Calvert is based upon 100 years of experience in home settings. In addition, Calvert does have a day school where many new ideas are tried out and tested before implementing into the homeschool program. K12, on the other hand, is a relatively new program. I found that a few of the websites did not load correctly and that there are still a lot of small problems with the online portions of the curriculum. It has a lot of quirks to be worked out and refinements to be made.
Additionally, many like that Calvert is very portable. Students are not tied to a computer and could realistically take their school with them while traveling if necessary. With K12, much of the daily lesson is done on the computer. You cannot just take it with you (unless you have a laptop and wireless service). If your computer is broken or if your Internet service is down, you cannot do the lessons that day.
Calvert also has an “advisory teaching service” that can be purchased. For the fee, tests and some assignments are sent in to a teacher to grade and send back. For some, this service give a sense of verification as someone else is overseeing the child’s education. For others, it meets a state homeschool requirement. One can purchase the curriculum without purchasing the extra service.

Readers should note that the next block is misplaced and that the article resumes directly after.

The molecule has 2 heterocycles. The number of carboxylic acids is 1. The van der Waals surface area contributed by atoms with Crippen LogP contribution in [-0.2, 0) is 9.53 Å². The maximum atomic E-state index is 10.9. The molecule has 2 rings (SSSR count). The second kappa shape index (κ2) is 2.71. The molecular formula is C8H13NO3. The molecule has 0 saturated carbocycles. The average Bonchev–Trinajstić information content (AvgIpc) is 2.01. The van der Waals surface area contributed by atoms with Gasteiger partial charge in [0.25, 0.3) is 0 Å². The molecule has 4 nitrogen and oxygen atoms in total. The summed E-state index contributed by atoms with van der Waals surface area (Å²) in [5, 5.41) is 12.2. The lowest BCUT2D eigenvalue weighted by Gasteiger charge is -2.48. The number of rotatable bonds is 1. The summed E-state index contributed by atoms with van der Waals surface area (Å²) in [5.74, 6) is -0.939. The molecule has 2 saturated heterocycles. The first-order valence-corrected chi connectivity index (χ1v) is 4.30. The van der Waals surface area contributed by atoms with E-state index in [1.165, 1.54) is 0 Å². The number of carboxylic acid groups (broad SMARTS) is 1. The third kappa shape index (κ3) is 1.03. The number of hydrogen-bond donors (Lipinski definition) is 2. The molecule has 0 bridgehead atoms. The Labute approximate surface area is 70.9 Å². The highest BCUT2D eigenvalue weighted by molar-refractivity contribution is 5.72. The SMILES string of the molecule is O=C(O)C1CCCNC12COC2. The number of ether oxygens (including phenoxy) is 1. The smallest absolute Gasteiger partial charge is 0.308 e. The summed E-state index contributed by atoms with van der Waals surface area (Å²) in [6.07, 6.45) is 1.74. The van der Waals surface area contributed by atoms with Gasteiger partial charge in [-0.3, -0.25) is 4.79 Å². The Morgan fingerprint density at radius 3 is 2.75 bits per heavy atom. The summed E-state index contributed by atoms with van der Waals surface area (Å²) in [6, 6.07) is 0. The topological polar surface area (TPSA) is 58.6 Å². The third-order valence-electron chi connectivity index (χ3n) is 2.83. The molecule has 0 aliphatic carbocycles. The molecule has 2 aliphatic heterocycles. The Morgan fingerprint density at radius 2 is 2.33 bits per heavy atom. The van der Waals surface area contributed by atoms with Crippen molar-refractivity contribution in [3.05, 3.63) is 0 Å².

If you do not choose to use the ATS service, you will still find that you have access to education counselors through Calvert. You can call or email them at any time and they will assist you with questions or problems you may have. For example, I had a blank page in one of my manuals and I called Calvert and they instantly emailed me the page PLUS they sent me a whole new book! I’ve also emailed questions about the program and have gotten an answer in less than a day back from them. K12 customer service is almost nonexistent, in my opinion. You can email them but it takes forever to get an answer if you get one at all and often the answer is not even really an answer to your question. I have had the experience where I have sent emails to K12 and not gotten an answer at all.
Both of these companies offer curricula for grades K-8 though K12 plans to eventually offer curricula to grade 12. Calvert never has and probably never will advance past grade 8. In the meantime, while using either curriculum, you will need to find another route to follow for grades 9-12 while using either program.
The prices of these two curriculum are quite different too. To purchase a 3rd grade curriculum with Calvert, one would spend $695. To purchase a similar 3rd grade curriculum with K12, one would spend $1128. Calvert provides a savings of $433 for a complete curriculum! Over the course of 8 years, this savings is substantial: $3464!